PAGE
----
WVUA (Tuscaloosa) – April 9
One foreign exchange student is making music on the University of Alabama quad, and her gift of song is grabbing lots of attention. WVUA’s Taylor Sanders, a student from Birmingham, has more in this week’s Capstone Correspondent report. If you’ve visited the University of Alabama’s quad in the past year, you’ve more than likely been serenaded by the soothing sounds of the famous saxophone girl. But who is the girl behind the music?…Her name is Mami Shimada, a foreign exchange student from Tokyo, Japan who loves playing tunes for her fellow students on the quad. 

Many students prefer print format to get their news
Crimson White – April 10
The Collegiate Readership Program, sponsored by the office of the provost, provides about 800 copies daily of USA Today and The New York Times to students and faculty as an academic resource, said Jennifer Greer, chair of the University’s department of journalism. The program, which has been on campus since 2000, provides newspapers to the University at a discounted rate, where they are distributed free to students. The papers are available in 19 academic buildings and some residence halls, Greer said, and students are not charged for this service. The program is designed to help students be more informed about issues and events. Many classes, such as English 102, incorporate the newspapers as part of their classroom exercises. “When you come here, it’s a different kind of campus feel when we say that we want students to be informed about not just our campus or our state, but also learn about the nation and the world by reading these papers,” Greer said…Although some students prefer to get news through social media websites, most students prefer to receive their news in print, according to a study conducted by USA Today and four students in April 2011.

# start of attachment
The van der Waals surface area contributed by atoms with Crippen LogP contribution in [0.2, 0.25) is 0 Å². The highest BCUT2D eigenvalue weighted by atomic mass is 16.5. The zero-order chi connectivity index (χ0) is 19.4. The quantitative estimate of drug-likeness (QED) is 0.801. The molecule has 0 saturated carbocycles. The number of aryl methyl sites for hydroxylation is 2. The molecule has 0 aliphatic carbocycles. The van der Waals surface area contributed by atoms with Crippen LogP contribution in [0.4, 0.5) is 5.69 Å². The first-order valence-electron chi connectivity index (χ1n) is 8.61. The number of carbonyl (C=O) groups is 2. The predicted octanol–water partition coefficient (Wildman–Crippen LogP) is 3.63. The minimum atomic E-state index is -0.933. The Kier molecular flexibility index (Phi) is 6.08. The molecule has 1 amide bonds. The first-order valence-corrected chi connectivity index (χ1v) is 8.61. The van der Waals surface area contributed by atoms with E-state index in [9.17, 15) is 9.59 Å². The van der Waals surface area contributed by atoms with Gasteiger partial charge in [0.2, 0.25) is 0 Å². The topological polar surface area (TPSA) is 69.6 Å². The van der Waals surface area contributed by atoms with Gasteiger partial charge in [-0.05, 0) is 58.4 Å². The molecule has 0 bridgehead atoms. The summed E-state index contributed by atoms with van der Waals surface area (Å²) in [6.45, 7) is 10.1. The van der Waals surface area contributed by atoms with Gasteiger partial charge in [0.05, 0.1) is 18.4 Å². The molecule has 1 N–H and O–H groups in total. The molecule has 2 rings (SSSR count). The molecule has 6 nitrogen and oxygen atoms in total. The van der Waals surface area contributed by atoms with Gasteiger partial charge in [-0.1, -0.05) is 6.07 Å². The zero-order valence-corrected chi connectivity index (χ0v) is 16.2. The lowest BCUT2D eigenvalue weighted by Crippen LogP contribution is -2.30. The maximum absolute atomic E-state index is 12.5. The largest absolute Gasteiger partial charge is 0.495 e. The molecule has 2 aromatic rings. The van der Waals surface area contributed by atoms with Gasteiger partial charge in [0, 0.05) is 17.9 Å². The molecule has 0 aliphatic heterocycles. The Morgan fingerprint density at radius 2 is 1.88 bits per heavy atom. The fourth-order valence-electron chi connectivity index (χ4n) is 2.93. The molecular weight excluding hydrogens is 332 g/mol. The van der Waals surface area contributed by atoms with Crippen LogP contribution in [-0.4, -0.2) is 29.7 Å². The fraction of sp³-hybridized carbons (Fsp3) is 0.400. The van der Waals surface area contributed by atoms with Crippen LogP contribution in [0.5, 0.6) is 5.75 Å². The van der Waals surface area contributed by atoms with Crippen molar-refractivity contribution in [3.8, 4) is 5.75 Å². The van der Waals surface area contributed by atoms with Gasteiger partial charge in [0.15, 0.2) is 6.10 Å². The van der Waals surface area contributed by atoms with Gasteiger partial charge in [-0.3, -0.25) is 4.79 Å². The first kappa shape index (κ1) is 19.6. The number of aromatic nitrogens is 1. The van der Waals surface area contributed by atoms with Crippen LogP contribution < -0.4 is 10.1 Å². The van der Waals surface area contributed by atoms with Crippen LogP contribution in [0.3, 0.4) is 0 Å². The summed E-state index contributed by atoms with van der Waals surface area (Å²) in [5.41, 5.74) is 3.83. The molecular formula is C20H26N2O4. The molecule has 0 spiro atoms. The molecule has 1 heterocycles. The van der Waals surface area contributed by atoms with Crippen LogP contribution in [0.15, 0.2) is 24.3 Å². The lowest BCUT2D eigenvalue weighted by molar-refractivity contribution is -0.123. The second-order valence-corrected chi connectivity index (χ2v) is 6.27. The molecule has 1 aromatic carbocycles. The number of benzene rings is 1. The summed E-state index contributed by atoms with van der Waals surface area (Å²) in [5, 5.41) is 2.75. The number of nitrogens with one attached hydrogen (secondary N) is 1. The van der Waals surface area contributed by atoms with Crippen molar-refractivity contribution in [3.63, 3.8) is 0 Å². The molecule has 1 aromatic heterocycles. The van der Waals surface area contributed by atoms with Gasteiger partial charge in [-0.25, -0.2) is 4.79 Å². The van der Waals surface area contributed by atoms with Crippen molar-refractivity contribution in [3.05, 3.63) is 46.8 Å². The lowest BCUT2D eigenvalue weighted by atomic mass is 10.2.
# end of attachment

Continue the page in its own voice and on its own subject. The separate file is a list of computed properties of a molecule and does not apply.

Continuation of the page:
The University of Alabama, a student-centered research university, is experiencing significant growth in both enrollment and academic quality. This growth, which is positively impacting the campus and the state's economy, is in keeping with UA's vision to be the university of choice for the best and brightest students. UA, the state's flagship university, is an academic community united in its commitment to enhancing the quality of life for all Alabamians.